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What is Sonoluminescence, and Why Don’t We Know How it Works


What is Sonoluminescence, and Why Don’t We Know How it Works

It’s 2013 and we as humans are creating everything from organic machines to robots that twenty years ago were only a part of science fiction. We have computers more powerful than the NASA computer used to send the shuttle to the moon in 1963, and we carry them around in our pockets. Despite all of this, Mother Nature still has her mysteries, including the effect of Sonoluminescence. What is it? Quite simply, sonoluminescence is the light created when you burst an underwater bubble with sound.


sonoluminescenceSonoluminescence was first discovered in 1934 as part of a study in sonar at the University of Cologne. H. Frenzel and H. Schultes had placed an ultrasound transducer which emits high frequency sound into a tank filled with developing fluid for photographs in hopes of developing the photos more quickly. Instead, they were amazed to see dots on their film, which was a result of the flashes of light caused by the sonoluminescence. Since then, the effect has been studied consistently, with major research in 1989, and now. In 1989 Felipe Gaitan and Lawrence Crum created a stable method of testing sonoluminescence by creating a bubble that creates the flash of light as it decompresses rather than pops, which allows for easier testing. This is called SBSL (Single Bubble Sonoluminescence).

What is Sonoluminescence?

Sonoluminescence is, as stated above, the light created when you burst an underwater bubble using sound. Most bubbles are made of gasses, and the sound must be of sufficient intensity to burst the bubble, although the frequencies required do vary depending on the height, thickness, and even the gas present inside of the bubble.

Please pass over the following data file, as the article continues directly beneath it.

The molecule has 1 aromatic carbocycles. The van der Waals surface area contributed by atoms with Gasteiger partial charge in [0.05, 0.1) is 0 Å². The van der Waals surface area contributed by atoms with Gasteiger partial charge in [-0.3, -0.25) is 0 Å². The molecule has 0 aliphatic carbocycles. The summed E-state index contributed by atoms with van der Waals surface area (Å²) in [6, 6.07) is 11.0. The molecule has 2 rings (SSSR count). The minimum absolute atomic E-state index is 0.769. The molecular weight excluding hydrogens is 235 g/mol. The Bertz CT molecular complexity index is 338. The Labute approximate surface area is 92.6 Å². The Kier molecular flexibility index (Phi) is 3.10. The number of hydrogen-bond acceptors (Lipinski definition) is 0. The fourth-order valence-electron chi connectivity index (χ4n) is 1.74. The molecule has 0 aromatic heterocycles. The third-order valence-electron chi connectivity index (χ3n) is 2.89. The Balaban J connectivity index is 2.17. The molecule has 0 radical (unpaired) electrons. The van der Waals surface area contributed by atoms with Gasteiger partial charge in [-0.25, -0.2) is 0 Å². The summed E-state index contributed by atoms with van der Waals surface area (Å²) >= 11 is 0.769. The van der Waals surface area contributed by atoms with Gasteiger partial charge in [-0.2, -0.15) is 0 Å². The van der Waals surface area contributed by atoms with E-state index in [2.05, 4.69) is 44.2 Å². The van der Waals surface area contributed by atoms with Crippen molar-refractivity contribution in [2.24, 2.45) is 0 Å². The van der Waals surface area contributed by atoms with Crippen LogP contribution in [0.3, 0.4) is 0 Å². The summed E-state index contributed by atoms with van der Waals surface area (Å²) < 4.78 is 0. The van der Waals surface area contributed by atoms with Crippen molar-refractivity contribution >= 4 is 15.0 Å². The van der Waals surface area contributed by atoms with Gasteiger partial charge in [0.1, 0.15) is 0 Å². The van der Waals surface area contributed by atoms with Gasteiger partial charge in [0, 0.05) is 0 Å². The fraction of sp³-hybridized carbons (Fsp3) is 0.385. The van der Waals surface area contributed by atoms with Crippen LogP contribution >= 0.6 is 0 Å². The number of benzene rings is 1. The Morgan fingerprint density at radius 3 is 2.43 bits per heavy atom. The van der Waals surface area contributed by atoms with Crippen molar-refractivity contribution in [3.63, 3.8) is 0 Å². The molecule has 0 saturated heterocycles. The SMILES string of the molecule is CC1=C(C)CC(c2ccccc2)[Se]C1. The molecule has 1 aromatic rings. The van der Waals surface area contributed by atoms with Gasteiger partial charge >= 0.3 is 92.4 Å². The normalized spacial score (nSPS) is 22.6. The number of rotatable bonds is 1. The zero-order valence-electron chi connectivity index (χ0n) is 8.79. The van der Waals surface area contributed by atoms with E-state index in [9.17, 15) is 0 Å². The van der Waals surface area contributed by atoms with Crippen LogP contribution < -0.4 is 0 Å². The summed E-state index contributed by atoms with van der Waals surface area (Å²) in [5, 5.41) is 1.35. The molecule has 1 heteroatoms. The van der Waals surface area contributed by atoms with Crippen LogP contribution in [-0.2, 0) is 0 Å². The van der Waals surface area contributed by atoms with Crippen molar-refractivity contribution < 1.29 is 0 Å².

When the bubble shrinks to smaller than a micrometer, it emits a light, which is usually only visible for 35-200 picoseconds of time. Because a picosecond is one trillionth of a second, that period of time is very short, but the light still exists, and we don’t know why. Some of the things we do know is that noble gasses such as helium, argon, or xenon emit more light, and that it is possible to set up ‘stable’ bubbles and consistently pop them to create re-occurring light. The average bubble reaches 2,300 to 5,100 kelvin, but some rare bubbles have been recorded with light burst temperatures of 20,000 kelvin, and electric charge of some 18 volts.



So what theories do we have about sonoluminescence? Actually quite a few, while we don’t know enough to prove these theories, any one of them could be true. Some of the theories include hotspot, bremsstrahlung radiation, collision-induced radiation and corona discharges, nonclassical light, proton tunneling, electrodynamic jets and fractoluminescent jets as well as quantum physics and even nuclear reaction theories!

sonoluminescenceThe mechanism of the sonoluminescence shows that the bubble rapidly collapses and the pressure from the water and the collapse often causes the bubble to reach temperatures of upwards of 10,000 kelvin. This ionizes the fraction of gas, especially noble gas, present in the bubble, which allows the light to be visible. The thermal bremsstrahlung radiation which so far is one of the most popular theories, shows that ionized atoms would react with neutral atoms to cause radiation, which could be the cause of the light.

Studies have shown that everything about the bubble can be completely different and the light will still appear. Bubbles at different temperatures, in different solutions (sulfur, water, solutions of noble gasses, etc.), with different thicknesses, sizes, and chemistry all create light. Some create more light, some are hotter than others. Notably bubbles with nitrogen or oxygen do not emit light, and we don’t know why not either.

While there are many theories to explain sonoluminescence, there are no proven facts. So far, this amazing burst of light is just another of Mother Nature’s mysteries, and looks to remain that way for at least a few years.

Want to see Sonoluminescence in action? Check out this video and keep in mind that the flashes are small, but highly visible.



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